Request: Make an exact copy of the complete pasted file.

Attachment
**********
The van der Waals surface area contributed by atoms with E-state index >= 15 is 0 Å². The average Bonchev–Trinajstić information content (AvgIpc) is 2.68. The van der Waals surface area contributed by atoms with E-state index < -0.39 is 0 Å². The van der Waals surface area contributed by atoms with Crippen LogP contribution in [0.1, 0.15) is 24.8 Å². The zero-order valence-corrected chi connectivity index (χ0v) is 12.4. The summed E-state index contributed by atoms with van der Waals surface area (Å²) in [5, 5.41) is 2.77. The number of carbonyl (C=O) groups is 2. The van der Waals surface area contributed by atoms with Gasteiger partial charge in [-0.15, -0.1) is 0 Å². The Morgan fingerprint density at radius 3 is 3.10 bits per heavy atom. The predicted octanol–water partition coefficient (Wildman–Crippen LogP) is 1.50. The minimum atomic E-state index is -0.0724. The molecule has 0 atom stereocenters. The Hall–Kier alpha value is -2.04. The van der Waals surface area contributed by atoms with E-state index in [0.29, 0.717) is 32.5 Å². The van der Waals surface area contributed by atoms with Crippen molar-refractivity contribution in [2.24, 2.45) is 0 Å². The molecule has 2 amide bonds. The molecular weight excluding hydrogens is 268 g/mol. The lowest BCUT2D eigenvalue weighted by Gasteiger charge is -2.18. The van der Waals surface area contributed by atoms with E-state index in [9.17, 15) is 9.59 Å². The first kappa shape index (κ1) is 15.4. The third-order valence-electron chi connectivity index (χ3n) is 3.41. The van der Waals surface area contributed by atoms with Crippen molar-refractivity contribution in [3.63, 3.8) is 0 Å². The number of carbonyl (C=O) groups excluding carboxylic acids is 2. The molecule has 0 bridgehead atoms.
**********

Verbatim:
The van der Waals surface area contributed by atoms with E-state index >= 15 is 0 Å². The average Bonchev–Trinajstić information content (AvgIpc) is 2.68. The van der Waals surface area contributed by atoms with E-state index < -0.39 is 0 Å². The van der Waals surface area contributed by atoms with Crippen LogP contribution in [0.1, 0.15) is 24.8 Å². The zero-order valence-corrected chi connectivity index (χ0v) is 12.4. The summed E-state index contributed by atoms with van der Waals surface area (Å²) in [5, 5.41) is 2.77. The number of carbonyl (C=O) groups is 2. The van der Waals surface area contributed by atoms with Gasteiger partial charge in [-0.15, -0.1) is 0 Å². The Morgan fingerprint density at radius 3 is 3.10 bits per heavy atom. The predicted octanol–water partition coefficient (Wildman–Crippen LogP) is 1.50. The minimum atomic E-state index is -0.0724. The molecule has 0 atom stereocenters. The Hall–Kier alpha value is -2.04. The van der Waals surface area contributed by atoms with E-state index in [0.29, 0.717) is 32.5 Å². The van der Waals surface area contributed by atoms with Crippen molar-refractivity contribution in [2.24, 2.45) is 0 Å². The molecule has 2 amide bonds. The molecular weight excluding hydrogens is 268 g/mol. The lowest BCUT2D eigenvalue weighted by Gasteiger charge is -2.18. The van der Waals surface area contributed by atoms with E-state index in [9.17, 15) is 9.59 Å². The first kappa shape index (κ1) is 15.4. The third-order valence-electron chi connectivity index (χ3n) is 3.41. The van der Waals surface area contributed by atoms with Crippen molar-refractivity contribution in [3.63, 3.8) is 0 Å². The number of carbonyl (C=O) groups excluding carboxylic acids is 2. The molecule has 0 bridgehead atoms.